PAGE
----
The purpose of "This Beautiful City" is not to deliver a blistering satire, but to start a dialogue "because we are all sinners, and we all struggle," Ackerman said. To do otherwise would have been a disservice, Blake said.

"When you ask people to tell you their deepest, darkest secrets, then you have a responsibility not to use that to make fun of them," she said. "But we've been attacked and complimented by both groups, and I think that's kind of good."

The Civilians have performed rough readings of their musical at Colorado College, which hosted them in residence for five weeks in 2005, and in New York.

"The things people laughed at in New York were not at all the things that they laughed at in Colorado Springs," Ackerman said. "When I said, 'Every day I pray to Jesus in my car on my way to work,' people in New York laughed at that. But in Colorado, people were like, 'Yeah, I do that, too.' "

While the rise of evangelism isn't new to Coloradans, Blake thinks "This Beautiful City" will deliver a bigger shock to a New York audience.

"That's because I am a New York liberal, and I do think this piece is frightening. Just the idea that this rise in evangelicalism is not contained to Colorado Springs. It's spreading. And it's creeping into various parts of all our lives without our even realizing it. So it is actually quite threatening."

John Moore: 303-954-1056 or

[Photo Caption: Emily Ackerman, left, with Katie Gold, Elizabeth Gilbert and Ashley Robinson in "This Beautiful City" at the 2008 Humana Festival of New American Plays.]


Saturday, March 1, 2008

This Beautiful City


By Charles Whaley

Commissioned and developed by the group of New York theater artists called The Civilians, This Beautiful City, the third of six full-length plays to open at this year’s Humana Festival of New American Plays at Actors Theater of Louisville, is an unsettling, fiercely intelligent dissection of the American Evangelical movement. The city is Colorado Springs, the movement’s unofficial headquarters, with its myriad churches and conservative political organizations such as Focus on the Family that grew up around the 14,000-member New Life Church founded in 1984 by the charismatic Pastor Ted Haggard.

While The Civilians were interviewing local people and visiting churches during their 10-week residency at Colorado College, Haggard’s explosive downfall came when a male prostitute, upset over Haggard’s hypocritical stance against a gay rights referendum, revealed their three-year relationship as well as Haggard’s drug habit. The mega-church minister first denied, then admitted his guilt. With the fallout, the White House denied that President Bush had weekly conference calls with Haggard but conceded that Haggard made a visit or two to the White House.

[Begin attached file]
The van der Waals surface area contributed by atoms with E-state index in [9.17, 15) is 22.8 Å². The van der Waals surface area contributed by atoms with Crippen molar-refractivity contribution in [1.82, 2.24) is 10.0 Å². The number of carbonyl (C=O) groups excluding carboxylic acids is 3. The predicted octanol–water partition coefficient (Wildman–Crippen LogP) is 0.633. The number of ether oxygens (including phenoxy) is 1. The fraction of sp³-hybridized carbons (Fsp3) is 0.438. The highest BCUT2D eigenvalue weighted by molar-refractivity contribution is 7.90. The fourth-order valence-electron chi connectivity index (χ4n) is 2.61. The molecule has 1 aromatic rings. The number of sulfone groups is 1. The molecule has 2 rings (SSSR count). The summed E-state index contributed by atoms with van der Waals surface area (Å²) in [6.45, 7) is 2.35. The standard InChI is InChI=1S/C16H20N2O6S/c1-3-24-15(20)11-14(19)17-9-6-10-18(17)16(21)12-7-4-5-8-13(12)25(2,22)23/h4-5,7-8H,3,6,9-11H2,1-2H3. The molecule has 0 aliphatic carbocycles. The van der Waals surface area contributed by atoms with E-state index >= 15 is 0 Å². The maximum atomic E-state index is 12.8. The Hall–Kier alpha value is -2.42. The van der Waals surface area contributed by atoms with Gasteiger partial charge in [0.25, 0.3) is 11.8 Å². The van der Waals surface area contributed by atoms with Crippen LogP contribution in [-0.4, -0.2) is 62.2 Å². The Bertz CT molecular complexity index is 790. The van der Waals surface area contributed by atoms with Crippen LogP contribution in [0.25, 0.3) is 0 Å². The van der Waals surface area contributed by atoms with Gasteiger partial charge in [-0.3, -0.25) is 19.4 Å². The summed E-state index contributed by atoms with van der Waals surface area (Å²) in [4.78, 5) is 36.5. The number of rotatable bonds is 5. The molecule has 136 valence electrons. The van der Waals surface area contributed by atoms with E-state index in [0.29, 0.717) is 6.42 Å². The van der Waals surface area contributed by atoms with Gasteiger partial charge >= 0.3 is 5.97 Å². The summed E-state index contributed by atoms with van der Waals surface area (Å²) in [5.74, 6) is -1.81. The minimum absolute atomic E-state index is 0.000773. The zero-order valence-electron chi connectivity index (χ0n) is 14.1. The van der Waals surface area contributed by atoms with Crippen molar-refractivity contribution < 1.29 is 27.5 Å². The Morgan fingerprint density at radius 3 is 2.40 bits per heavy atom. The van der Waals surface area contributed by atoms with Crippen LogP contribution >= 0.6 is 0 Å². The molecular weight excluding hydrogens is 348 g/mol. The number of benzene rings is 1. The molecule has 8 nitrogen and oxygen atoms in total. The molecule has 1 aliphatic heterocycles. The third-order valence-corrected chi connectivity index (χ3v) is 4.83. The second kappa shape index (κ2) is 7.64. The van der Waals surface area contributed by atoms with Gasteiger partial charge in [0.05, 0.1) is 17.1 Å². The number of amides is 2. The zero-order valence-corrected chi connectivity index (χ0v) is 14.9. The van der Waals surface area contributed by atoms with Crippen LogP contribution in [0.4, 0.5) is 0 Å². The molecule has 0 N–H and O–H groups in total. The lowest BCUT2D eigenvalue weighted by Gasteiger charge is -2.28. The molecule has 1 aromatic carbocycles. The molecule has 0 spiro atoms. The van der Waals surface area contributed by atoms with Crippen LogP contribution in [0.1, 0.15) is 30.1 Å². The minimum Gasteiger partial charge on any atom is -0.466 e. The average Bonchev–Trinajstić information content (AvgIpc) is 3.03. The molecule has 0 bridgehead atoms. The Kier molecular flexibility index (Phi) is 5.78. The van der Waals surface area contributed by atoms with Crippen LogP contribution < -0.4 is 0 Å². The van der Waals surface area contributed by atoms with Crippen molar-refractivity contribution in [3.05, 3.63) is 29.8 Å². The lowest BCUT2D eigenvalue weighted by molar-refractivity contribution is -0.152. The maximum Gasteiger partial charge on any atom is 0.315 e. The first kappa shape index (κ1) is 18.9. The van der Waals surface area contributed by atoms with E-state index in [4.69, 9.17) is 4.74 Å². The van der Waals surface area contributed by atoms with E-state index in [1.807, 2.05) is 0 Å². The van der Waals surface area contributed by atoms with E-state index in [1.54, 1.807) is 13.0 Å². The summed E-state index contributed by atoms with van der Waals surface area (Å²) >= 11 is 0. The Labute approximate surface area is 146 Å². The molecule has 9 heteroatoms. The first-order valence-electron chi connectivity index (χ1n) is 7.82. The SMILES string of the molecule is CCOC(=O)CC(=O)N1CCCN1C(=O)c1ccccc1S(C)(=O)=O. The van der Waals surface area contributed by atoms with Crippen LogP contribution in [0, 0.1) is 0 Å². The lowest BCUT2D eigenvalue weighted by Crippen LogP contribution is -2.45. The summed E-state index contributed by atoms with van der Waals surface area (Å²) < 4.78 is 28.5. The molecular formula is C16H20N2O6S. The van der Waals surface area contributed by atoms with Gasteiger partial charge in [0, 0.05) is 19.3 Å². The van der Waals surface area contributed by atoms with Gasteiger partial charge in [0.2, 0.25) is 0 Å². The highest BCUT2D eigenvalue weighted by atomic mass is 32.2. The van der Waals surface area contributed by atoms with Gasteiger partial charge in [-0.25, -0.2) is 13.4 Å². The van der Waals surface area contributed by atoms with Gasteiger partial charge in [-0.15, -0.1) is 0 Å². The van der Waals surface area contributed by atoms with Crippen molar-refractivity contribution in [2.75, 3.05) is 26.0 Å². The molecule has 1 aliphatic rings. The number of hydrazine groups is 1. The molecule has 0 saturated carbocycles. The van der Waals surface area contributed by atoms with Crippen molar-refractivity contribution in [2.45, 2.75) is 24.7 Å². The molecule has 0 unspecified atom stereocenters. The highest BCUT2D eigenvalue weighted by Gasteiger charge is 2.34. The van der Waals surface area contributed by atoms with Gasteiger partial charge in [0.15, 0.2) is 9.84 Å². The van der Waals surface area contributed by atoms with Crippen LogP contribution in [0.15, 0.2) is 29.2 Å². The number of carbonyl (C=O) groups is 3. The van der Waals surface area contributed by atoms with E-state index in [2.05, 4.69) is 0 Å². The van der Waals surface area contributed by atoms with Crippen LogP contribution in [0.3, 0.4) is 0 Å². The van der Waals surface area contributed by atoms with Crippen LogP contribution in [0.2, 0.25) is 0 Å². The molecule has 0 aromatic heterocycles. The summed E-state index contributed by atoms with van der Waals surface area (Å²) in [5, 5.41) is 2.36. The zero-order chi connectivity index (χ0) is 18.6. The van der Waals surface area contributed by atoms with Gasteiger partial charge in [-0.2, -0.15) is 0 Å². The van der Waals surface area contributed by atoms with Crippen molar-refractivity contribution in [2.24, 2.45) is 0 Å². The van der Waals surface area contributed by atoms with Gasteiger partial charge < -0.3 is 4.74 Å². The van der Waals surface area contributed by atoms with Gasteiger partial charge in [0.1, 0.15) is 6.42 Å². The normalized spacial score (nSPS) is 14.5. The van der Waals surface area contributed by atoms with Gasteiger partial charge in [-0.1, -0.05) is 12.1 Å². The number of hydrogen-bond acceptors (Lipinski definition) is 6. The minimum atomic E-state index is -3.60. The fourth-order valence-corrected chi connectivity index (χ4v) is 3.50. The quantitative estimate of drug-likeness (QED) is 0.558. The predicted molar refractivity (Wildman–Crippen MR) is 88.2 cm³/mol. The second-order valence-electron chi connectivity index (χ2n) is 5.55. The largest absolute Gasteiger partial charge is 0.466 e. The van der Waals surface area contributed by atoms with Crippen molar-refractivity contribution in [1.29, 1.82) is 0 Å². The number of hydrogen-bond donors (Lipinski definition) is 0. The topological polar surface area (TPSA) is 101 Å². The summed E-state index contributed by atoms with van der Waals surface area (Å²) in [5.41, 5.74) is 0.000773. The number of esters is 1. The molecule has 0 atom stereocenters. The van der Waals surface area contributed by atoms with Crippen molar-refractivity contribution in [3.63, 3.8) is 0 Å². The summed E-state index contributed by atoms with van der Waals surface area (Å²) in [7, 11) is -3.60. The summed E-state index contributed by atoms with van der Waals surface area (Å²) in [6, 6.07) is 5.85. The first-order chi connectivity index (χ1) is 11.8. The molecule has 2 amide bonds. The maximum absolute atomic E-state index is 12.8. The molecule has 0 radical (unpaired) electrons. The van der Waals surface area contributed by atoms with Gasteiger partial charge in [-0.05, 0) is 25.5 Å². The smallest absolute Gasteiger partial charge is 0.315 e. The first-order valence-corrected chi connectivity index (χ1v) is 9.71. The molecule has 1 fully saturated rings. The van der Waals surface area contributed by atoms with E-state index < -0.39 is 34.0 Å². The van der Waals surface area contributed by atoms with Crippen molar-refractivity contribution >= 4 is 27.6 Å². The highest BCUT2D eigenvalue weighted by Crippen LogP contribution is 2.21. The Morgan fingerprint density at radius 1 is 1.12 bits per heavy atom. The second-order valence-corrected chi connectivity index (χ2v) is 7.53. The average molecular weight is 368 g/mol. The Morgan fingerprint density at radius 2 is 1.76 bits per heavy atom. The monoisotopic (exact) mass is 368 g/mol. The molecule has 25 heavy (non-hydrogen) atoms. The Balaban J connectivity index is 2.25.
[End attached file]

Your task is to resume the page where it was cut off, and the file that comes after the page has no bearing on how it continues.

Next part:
The Civilians’ brilliantly synthesized findings emerge in the play written by Steven Cosson (whose direction never loses momentum) and Jim Lewis (whose hometown was Colorado Springs) augmented by Michael Friedman’s forceful, all-embracing music and lyrics performed by Scott Anthony (keyboard), Anthony Gantt (drums) and Ben Short (bass).

Cast members (Emily Ackerman, Marsha Stephanie Blake, Brad Heberlee, Stephen Plunkett) who along with the authors did the interviewing bring their subjects to compelling life. Ian Brennan and Dori Legg also portray people in the time leading up to, and after, the 2004 election.

A writer for alternative newspapers who grew up in the Colorado resort town and returned in 2001 tells how “it was like a zombie movie or something” when the Evangelicals “just sorta invaded” right after he went to college. “Around that time, New Life was getting huge -- Ted Haggard -- and, you know, they built that monstrosity of a building out there…And then there’s Focus on the Family -- ”it’s like the biggest conservative Christian media empire in the world.”

Four military installations -- all dominated by conservative Christian Evangelicals -- are nearby: the Air Force Academy, Fort Carson, Ent Air Force Base, and NORAD. Military cadets and faculty talk openly of the heavy-handed crusading they embrace or at least tolerate for fear of recriminations. “This is bigger than Ted,” says a military activist. “And it’s not just the Air Force Academy, it’s the Marine Corps, Navy, Army. This is a story that threatens the fundamental security of this country. All 702 of our U. S. military installations -- all of them -- have an Officers Christian Fellowship on them.”

A non-gay community activist says of the Christian right, “They’ve got a big picture, and it has to do with big things like dismantling government programs and privatizing public education, because the more they can dismantle, the more people need the church to provide those services. Faith-based initiatives, all that. Right. And what do you think that means for the Christian leaders? Power and money. This gay marriage panic is just a means for an end to them.” “We all think there’s simple, easy solutions to everything,” and the Evangelicals make that sound appealing. “I think there’s a piece of it where we are willing to relinquish everything if someone will just tell us there’s a right way to be in the world. But the truth is the world is complex. It’s more complex than ever before.”

This thoughtful, probing examination of what has become a major threat to the U. S. Constitution deserves to be widely seen. Some trims would improve the overly long second act and, hopefully, that will be done before the play moves to The Studio Theater in Washington, D. C., which also produced it in association with ATL and The Civilians, whose earlier Gone Missing won plaudits at ATL and in New York.